When creativity comes to us, knocks hard at our door, we can’t ignore it, we have to listen, we have to let go of what we are doing and submit in that precise moment, if not it will follow us, and continue to. We do not choose an idea, more often it chooses us and we have to manifest the idea, or be in pursuit of it. Embrace and follow in the journey of the unknown. Let it lead the way. This was our journey, our journey up five thousand steps to Adam’s Peak or walking up the ascending mystical temples filled with the movement of life, where the old and the young would leave their indelible mark as they walk the path of their ancestral spirits. Or the haunting frescos deep inside rock caves still luminously shining the essence of hundreds of years. The true manifestation of an idea in its purest and rawest form invariably stands the test of time.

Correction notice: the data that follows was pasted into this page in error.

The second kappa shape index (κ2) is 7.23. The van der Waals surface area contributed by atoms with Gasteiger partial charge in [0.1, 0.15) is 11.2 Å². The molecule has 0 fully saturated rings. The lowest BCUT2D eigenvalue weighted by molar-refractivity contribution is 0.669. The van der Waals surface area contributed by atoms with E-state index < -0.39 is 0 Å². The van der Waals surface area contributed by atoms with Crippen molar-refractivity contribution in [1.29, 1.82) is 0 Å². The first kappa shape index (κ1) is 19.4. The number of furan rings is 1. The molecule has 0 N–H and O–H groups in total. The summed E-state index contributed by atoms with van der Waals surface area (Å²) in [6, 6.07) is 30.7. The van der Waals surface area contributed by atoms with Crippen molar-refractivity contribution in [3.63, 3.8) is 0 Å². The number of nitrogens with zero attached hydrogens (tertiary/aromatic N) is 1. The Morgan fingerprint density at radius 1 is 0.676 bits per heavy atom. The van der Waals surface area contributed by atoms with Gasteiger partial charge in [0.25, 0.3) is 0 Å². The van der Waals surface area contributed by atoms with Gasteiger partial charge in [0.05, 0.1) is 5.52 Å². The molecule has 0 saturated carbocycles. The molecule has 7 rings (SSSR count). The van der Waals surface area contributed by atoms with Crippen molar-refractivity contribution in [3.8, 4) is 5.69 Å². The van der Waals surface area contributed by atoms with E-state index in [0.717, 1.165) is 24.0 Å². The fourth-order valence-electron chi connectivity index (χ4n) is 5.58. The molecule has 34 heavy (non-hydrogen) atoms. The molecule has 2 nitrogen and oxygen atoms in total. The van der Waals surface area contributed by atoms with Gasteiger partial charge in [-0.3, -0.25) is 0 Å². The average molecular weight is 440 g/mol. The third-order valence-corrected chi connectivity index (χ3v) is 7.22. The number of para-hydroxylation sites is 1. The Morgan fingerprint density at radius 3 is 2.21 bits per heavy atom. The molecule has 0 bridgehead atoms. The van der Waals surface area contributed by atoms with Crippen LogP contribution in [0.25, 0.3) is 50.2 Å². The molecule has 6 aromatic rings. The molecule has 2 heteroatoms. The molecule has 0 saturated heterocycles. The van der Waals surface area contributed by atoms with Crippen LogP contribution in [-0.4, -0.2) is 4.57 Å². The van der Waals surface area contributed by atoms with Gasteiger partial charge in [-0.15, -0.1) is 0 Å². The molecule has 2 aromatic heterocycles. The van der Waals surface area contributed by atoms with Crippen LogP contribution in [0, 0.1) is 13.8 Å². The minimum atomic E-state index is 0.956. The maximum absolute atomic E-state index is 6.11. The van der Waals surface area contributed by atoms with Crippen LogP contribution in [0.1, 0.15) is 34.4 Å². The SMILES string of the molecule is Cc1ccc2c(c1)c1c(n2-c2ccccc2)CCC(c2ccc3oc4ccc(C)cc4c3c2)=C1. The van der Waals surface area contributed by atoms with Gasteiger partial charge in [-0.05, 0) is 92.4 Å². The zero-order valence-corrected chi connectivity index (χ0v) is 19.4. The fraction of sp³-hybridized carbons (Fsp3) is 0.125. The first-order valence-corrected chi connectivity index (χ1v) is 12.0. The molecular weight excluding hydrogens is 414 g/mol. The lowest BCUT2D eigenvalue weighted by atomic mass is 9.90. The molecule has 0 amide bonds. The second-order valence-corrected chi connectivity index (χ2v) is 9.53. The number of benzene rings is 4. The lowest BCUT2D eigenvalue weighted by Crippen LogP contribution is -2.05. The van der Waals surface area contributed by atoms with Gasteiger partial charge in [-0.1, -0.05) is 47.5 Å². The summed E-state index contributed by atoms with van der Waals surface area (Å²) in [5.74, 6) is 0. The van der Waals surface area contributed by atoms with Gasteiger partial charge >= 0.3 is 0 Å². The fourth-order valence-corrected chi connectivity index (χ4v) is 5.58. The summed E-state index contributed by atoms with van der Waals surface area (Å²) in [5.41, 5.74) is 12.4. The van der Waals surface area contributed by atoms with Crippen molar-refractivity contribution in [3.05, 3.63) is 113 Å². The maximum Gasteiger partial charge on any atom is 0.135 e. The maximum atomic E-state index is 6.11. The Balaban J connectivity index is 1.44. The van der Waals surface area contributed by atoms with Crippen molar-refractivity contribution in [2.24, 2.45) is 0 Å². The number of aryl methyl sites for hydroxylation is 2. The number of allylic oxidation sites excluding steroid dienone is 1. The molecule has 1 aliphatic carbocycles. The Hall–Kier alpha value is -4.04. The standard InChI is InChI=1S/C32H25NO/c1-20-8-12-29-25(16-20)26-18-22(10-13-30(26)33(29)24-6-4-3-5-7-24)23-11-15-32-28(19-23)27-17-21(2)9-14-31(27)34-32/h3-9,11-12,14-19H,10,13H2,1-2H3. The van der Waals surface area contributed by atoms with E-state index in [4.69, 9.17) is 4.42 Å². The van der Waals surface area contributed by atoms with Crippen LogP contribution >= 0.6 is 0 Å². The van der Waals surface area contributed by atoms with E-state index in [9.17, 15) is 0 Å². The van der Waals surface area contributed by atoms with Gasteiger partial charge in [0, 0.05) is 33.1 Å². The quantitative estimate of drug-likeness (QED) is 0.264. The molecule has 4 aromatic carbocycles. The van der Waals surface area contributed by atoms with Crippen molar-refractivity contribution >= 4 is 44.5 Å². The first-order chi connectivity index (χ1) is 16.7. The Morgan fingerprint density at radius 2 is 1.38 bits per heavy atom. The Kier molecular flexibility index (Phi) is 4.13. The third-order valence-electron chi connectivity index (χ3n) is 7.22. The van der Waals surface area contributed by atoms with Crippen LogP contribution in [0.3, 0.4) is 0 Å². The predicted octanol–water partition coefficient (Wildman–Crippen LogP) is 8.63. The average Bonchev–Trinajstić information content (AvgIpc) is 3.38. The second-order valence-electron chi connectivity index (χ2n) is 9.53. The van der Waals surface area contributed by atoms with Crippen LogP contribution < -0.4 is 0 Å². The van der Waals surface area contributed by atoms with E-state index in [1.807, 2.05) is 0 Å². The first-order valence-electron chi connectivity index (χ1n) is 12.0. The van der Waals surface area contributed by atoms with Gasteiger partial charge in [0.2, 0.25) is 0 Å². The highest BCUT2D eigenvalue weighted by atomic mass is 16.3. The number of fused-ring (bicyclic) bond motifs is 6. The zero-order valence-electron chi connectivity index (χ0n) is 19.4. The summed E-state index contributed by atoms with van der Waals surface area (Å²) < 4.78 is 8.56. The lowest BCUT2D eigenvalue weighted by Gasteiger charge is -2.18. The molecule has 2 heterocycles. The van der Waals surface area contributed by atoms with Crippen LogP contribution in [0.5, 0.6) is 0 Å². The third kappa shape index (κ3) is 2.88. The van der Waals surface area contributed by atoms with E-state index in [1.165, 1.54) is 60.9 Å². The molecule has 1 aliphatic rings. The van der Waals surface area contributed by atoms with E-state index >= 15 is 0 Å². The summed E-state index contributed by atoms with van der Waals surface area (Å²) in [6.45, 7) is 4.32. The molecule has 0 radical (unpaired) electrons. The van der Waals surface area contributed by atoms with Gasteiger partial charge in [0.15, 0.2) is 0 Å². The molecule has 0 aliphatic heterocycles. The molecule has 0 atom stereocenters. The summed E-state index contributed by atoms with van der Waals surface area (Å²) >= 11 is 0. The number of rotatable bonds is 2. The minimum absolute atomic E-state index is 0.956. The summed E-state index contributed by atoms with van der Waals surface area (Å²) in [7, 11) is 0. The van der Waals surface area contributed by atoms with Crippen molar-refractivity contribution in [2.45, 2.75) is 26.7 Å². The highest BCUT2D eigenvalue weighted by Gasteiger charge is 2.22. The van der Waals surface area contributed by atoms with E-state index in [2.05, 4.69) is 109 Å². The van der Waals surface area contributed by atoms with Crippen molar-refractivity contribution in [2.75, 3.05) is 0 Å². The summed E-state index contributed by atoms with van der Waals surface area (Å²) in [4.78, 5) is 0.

Though we live in a world where ideas are manifold, essential ones stand out in our life and in a way guide us to a higher state of creative consciousness, often giving us a sense of direction and placing us on a path of true purpose. A path that is our essence, ultimately leading us to a higher plane of existence, a kind of transcendence. Ideas are sacred. Each idea emerges from the ethereal spaces within, between and constantly around us, is a new piece of creation; unborn, untapped, unseen, unfelt.
Our perception is shaped by our environment
Our environment is shaped by our perception